Kern County could soon begin allowing dining in restaurants and retail shopping after Gov. Gavin Newsom relaxed reopening criteria Monday.
Under state guidelines, counties can move more quickly through the second stage of the governor’s four-part reopening plan if they meet certain qualifications. Kern County officials had said the state’s qualifications — which required a county to report no novel coronavirus deaths in a two week period — were too harsh.
In a letter sent Friday to the governor, the county asked Newsom to reconsider the criteria counties must meet before loosening business restrictions. The letter was endorsed by 10 hospitals and other health officials.
The letter, along with efforts by other counties, apparently caught the attention of the governor's office.
The new criteria requires counties to keep a stable hospitalization rate over a seven-day period, as well as report less than 25 cases per 100,00 residents over two weeks or report less than 8 percent of COVID-19 tests return positive results.
Shortly after the governor’s announcement, Kern County wrote on Twitter the county was positioned to meet the new criteria. The county tweeted the Board of Supervisors could vote as soon as Tuesday to approve an attestation county officials must complete in order to move forward.
The state must then approve the county’s attestation.
“It is important to note, the County still must be approved before we’re allowed to move through the phases faster,” the county wrote. “We’re optimistic that we’ll be approved, but we need the community’s help to ensure we’re following the guidelines as they’re set now so that our (numbers) continue to hold.”
If the county is successful in attaining state approval, it will be granted a regional variance, allowing dine-in at restaurants and shopping in stores. A total of 24 counties in northern California have already received variances. The governor estimated 53 of the 58 counties in the state would be able to relax restrictions under the new criteria.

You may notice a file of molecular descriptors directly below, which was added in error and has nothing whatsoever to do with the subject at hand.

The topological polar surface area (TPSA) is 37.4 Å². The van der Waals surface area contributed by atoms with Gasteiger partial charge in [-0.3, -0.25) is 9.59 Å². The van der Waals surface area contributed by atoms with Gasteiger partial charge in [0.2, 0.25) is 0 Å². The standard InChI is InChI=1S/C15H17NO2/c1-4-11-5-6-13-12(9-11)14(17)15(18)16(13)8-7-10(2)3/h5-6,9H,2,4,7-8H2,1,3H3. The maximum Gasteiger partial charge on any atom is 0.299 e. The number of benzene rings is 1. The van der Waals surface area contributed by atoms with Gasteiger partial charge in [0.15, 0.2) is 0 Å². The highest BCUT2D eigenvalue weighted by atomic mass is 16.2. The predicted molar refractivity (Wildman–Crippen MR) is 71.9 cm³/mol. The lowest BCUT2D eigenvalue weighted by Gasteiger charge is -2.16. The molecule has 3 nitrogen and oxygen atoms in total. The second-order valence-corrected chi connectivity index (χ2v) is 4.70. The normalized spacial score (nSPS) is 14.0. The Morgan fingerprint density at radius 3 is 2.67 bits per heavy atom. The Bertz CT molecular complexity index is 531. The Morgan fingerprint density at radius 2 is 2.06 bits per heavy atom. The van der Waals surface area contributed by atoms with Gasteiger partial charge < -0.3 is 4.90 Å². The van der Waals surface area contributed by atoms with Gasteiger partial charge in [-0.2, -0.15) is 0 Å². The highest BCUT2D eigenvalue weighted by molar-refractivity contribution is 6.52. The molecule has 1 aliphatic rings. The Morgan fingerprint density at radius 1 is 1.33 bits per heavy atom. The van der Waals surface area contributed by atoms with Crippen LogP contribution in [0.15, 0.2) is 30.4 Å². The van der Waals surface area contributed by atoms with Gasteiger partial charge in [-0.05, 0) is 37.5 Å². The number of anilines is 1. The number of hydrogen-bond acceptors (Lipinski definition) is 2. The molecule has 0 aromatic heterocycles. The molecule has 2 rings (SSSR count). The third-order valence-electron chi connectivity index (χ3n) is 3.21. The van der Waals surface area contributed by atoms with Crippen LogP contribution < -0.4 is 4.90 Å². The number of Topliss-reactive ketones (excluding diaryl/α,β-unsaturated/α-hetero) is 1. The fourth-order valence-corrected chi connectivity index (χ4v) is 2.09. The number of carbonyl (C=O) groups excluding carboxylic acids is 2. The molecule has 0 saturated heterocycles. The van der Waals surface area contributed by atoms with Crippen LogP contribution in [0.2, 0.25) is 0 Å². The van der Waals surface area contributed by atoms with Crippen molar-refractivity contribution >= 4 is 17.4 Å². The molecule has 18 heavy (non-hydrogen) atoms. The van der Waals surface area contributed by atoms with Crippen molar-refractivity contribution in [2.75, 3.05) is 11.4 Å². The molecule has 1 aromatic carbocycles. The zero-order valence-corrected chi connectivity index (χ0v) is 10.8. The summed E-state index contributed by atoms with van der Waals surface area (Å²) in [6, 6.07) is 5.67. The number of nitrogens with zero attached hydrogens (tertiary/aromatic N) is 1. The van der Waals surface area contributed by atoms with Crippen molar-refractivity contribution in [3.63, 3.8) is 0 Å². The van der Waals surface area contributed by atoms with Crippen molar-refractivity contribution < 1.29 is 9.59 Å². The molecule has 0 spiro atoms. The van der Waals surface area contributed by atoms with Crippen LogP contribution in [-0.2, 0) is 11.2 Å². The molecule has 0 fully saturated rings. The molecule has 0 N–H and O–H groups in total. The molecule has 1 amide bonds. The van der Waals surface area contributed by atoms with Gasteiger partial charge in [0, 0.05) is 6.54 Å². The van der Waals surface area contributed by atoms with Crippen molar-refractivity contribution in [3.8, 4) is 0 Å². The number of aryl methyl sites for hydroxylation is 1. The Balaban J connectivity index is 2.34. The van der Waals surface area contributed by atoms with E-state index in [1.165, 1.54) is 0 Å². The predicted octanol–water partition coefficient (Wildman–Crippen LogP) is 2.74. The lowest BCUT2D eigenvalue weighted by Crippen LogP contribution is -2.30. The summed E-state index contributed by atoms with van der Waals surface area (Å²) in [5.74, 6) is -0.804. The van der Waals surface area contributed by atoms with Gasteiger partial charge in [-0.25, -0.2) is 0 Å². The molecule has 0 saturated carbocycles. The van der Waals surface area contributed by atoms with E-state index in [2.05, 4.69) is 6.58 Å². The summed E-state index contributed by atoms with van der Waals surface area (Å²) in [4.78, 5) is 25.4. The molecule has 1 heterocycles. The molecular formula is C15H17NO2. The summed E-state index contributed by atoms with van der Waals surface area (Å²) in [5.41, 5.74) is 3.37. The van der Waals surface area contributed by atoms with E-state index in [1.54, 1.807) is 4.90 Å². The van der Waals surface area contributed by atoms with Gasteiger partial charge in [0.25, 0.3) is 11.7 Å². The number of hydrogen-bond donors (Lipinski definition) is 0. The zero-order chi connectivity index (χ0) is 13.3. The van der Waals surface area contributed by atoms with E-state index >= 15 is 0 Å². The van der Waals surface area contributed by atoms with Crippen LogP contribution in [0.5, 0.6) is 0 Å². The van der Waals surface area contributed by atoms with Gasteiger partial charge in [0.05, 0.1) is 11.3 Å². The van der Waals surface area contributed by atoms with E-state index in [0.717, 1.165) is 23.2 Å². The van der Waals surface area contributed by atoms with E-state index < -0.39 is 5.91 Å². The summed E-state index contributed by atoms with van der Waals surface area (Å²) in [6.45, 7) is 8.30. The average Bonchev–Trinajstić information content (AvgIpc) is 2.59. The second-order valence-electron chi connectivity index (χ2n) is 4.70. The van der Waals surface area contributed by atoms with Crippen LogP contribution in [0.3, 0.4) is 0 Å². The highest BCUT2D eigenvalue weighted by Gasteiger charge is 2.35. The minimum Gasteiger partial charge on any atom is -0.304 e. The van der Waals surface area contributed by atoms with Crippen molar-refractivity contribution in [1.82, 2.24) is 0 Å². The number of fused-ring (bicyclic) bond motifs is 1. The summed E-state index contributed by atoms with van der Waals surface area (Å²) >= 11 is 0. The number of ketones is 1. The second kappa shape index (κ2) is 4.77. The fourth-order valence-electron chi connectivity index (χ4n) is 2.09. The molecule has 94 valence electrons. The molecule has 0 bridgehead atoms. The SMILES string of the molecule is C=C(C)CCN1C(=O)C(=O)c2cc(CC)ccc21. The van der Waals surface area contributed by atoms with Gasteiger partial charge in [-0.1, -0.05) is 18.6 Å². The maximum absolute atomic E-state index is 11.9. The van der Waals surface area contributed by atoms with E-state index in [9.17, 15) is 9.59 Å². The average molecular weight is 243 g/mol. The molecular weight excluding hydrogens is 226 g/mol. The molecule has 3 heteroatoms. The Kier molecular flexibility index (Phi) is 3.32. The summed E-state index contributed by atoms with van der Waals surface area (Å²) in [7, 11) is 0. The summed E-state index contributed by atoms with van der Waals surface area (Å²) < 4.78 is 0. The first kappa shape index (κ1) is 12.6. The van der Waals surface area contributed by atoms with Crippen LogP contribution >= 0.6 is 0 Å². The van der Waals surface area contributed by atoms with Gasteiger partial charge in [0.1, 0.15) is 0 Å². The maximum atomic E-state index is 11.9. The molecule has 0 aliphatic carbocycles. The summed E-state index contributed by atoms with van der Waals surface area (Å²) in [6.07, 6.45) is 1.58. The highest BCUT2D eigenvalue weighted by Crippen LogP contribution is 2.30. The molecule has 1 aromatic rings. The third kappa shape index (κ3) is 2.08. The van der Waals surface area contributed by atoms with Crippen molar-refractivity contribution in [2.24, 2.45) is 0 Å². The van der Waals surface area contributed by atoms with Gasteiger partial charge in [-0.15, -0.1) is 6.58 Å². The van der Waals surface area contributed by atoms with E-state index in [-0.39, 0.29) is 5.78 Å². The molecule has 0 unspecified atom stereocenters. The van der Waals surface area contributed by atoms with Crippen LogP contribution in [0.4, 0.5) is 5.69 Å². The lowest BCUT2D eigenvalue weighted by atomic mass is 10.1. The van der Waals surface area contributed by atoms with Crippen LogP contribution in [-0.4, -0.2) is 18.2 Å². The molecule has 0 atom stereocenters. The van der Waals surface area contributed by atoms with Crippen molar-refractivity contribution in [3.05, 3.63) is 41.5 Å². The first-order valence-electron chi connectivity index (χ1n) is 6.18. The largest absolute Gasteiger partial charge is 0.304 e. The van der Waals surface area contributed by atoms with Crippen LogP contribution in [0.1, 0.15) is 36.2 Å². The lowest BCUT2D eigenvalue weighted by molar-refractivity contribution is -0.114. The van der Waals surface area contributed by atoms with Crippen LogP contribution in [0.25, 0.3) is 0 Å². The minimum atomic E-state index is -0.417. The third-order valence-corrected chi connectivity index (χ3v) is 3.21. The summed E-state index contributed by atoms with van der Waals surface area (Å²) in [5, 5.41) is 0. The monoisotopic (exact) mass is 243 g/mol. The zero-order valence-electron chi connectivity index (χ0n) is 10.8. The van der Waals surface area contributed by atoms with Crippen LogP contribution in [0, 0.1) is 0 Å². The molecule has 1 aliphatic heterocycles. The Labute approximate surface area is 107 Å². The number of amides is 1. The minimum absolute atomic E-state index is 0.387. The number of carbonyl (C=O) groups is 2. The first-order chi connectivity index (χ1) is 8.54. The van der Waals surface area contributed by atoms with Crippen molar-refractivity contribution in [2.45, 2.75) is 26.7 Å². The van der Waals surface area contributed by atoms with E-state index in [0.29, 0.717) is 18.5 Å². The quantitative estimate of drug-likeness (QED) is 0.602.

The governor also mentioned that if the rate of transmission held within the state, professional sports could return in June without spectators and retail restrictions could be loosened statewide.
“The only thing that will set us back is if we move too quickly,” he added.
Local elected officials praised the governor's decision.
"Over the last several weeks, I have worked with local leaders and submitted numerous requests to the governor to make critical modifications to the stay-at-home Order. The governor's original 'one-size-fits-all' plan unfairly places Kern, Tulare, and San Bernardino counties on the same spectrum as San Francisco and Los Angeles counties," State Sen. Shannon, R-Bakersfield, said in a statement. "I want to thank the governor for making such an important modification as it is necessary to revive our local economies, support businesses, and employ Californians."
State Sen. Melissa Hurtado, D-Sanger, encouraged Newsom to approve the local variance.
"As a representative for the southern Central Valley, I’ve experienced firsthand the struggles that rural communities are currently facing due to the pandemic. Local leaders in the communities are grappling with an increase number of unemployment, closure of businesses and limited access to health care services," she said in a statement. "To address these concerns of my constituents, I am choosing to stand behind communities of Senate District -14 who are seeking additional resources to mitigate added on challenges. Working with the four counties in my district, I’m calling on our communities to stand united during this crisis to help find solutions together in creating policies that are in line with the diversity of California."